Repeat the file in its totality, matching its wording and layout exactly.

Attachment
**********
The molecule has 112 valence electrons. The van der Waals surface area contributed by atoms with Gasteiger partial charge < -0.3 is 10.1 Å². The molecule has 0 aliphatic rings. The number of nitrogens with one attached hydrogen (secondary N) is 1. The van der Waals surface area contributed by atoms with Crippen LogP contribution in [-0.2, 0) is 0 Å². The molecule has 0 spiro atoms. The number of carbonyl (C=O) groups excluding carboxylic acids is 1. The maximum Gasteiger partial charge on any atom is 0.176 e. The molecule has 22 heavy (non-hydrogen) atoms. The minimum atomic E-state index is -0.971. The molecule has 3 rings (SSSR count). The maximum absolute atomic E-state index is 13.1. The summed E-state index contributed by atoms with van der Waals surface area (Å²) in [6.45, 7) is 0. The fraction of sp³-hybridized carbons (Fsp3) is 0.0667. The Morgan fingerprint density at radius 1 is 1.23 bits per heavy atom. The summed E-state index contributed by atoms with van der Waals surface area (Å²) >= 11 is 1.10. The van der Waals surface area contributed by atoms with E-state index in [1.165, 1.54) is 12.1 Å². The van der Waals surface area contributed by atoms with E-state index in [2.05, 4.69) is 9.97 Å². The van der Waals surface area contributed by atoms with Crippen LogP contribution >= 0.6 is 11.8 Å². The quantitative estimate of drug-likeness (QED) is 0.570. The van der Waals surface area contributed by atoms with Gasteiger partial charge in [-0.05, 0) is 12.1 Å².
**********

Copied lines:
The molecule has 112 valence electrons. The van der Waals surface area contributed by atoms with Gasteiger partial charge < -0.3 is 10.1 Å². The molecule has 0 aliphatic rings. The number of nitrogens with one attached hydrogen (secondary N) is 1. The van der Waals surface area contributed by atoms with Crippen LogP contribution in [-0.2, 0) is 0 Å². The molecule has 0 spiro atoms. The number of carbonyl (C=O) groups excluding carboxylic acids is 1. The maximum Gasteiger partial charge on any atom is 0.176 e. The molecule has 22 heavy (non-hydrogen) atoms. The minimum atomic E-state index is -0.971. The molecule has 3 rings (SSSR count). The maximum absolute atomic E-state index is 13.1. The summed E-state index contributed by atoms with van der Waals surface area (Å²) in [6.45, 7) is 0. The fraction of sp³-hybridized carbons (Fsp3) is 0.0667. The Morgan fingerprint density at radius 1 is 1.23 bits per heavy atom. The summed E-state index contributed by atoms with van der Waals surface area (Å²) >= 11 is 1.10. The van der Waals surface area contributed by atoms with E-state index in [1.165, 1.54) is 12.1 Å². The van der Waals surface area contributed by atoms with E-state index in [2.05, 4.69) is 9.97 Å². The van der Waals surface area contributed by atoms with Crippen LogP contribution >= 0.6 is 11.8 Å². The quantitative estimate of drug-likeness (QED) is 0.570. The van der Waals surface area contributed by atoms with Gasteiger partial charge in [-0.05, 0) is 12.1 Å².